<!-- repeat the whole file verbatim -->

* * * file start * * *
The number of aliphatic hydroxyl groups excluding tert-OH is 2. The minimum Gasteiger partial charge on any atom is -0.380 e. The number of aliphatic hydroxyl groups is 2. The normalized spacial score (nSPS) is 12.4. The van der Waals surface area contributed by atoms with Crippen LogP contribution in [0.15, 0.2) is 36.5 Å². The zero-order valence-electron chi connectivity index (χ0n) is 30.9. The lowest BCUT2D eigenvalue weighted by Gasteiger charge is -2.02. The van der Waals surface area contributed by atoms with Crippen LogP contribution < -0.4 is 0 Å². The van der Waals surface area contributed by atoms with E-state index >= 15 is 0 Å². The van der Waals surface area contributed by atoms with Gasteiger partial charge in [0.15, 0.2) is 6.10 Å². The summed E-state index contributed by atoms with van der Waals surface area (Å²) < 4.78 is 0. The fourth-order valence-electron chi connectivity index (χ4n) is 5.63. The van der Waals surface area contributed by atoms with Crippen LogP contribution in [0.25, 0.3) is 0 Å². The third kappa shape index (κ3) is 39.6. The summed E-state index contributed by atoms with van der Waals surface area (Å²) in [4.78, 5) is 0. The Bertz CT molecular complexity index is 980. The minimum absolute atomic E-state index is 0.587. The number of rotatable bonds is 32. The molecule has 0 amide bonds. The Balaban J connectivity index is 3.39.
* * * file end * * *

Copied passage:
The number of aliphatic hydroxyl groups excluding tert-OH is 2. The minimum Gasteiger partial charge on any atom is -0.380 e. The number of aliphatic hydroxyl groups is 2. The normalized spacial score (nSPS) is 12.4. The van der Waals surface area contributed by atoms with Crippen LogP contribution in [0.15, 0.2) is 36.5 Å². The zero-order valence-electron chi connectivity index (χ0n) is 30.9. The lowest BCUT2D eigenvalue weighted by Gasteiger charge is -2.02. The van der Waals surface area contributed by atoms with Crippen LogP contribution < -0.4 is 0 Å². The van der Waals surface area contributed by atoms with E-state index >= 15 is 0 Å². The van der Waals surface area contributed by atoms with Gasteiger partial charge in [0.15, 0.2) is 6.10 Å². The summed E-state index contributed by atoms with van der Waals surface area (Å²) < 4.78 is 0. The fourth-order valence-electron chi connectivity index (χ4n) is 5.63. The van der Waals surface area contributed by atoms with Crippen LogP contribution in [0.25, 0.3) is 0 Å². The third kappa shape index (κ3) is 39.6. The summed E-state index contributed by atoms with van der Waals surface area (Å²) in [4.78, 5) is 0. The Bertz CT molecular complexity index is 980. The minimum absolute atomic E-state index is 0.587. The number of rotatable bonds is 32. The molecule has 0 amide bonds. The Balaban J connectivity index is 3.39.